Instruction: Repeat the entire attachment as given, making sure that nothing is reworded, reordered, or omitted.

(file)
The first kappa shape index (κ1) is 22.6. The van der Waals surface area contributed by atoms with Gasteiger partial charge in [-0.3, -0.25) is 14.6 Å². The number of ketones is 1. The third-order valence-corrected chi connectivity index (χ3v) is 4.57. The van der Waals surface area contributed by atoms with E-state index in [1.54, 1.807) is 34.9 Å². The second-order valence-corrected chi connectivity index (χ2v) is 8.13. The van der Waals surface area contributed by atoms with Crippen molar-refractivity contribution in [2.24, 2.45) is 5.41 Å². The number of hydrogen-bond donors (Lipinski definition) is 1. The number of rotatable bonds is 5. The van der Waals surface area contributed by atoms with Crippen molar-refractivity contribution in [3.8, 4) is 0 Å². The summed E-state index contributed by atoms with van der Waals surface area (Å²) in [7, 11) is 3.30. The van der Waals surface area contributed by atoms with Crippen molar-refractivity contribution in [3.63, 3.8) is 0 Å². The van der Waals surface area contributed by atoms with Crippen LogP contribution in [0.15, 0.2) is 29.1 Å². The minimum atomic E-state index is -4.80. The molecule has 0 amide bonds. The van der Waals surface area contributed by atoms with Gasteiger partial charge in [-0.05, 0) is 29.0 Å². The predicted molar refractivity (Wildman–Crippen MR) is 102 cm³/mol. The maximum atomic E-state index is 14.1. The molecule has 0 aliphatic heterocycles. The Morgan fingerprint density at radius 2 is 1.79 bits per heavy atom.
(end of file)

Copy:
The first kappa shape index (κ1) is 22.6. The van der Waals surface area contributed by atoms with Gasteiger partial charge in [-0.3, -0.25) is 14.6 Å². The number of ketones is 1. The third-order valence-corrected chi connectivity index (χ3v) is 4.57. The van der Waals surface area contributed by atoms with E-state index in [1.54, 1.807) is 34.9 Å². The second-order valence-corrected chi connectivity index (χ2v) is 8.13. The van der Waals surface area contributed by atoms with Crippen molar-refractivity contribution in [2.24, 2.45) is 5.41 Å². The number of hydrogen-bond donors (Lipinski definition) is 1. The number of rotatable bonds is 5. The van der Waals surface area contributed by atoms with Crippen molar-refractivity contribution in [3.8, 4) is 0 Å². The summed E-state index contributed by atoms with van der Waals surface area (Å²) in [7, 11) is 3.30. The van der Waals surface area contributed by atoms with Crippen molar-refractivity contribution in [3.63, 3.8) is 0 Å². The van der Waals surface area contributed by atoms with Crippen LogP contribution in [0.15, 0.2) is 29.1 Å². The minimum atomic E-state index is -4.80. The molecule has 0 amide bonds. The van der Waals surface area contributed by atoms with Gasteiger partial charge in [-0.05, 0) is 29.0 Å². The predicted molar refractivity (Wildman–Crippen MR) is 102 cm³/mol. The maximum atomic E-state index is 14.1. The molecule has 0 aliphatic heterocycles. The Morgan fingerprint density at radius 2 is 1.79 bits per heavy atom.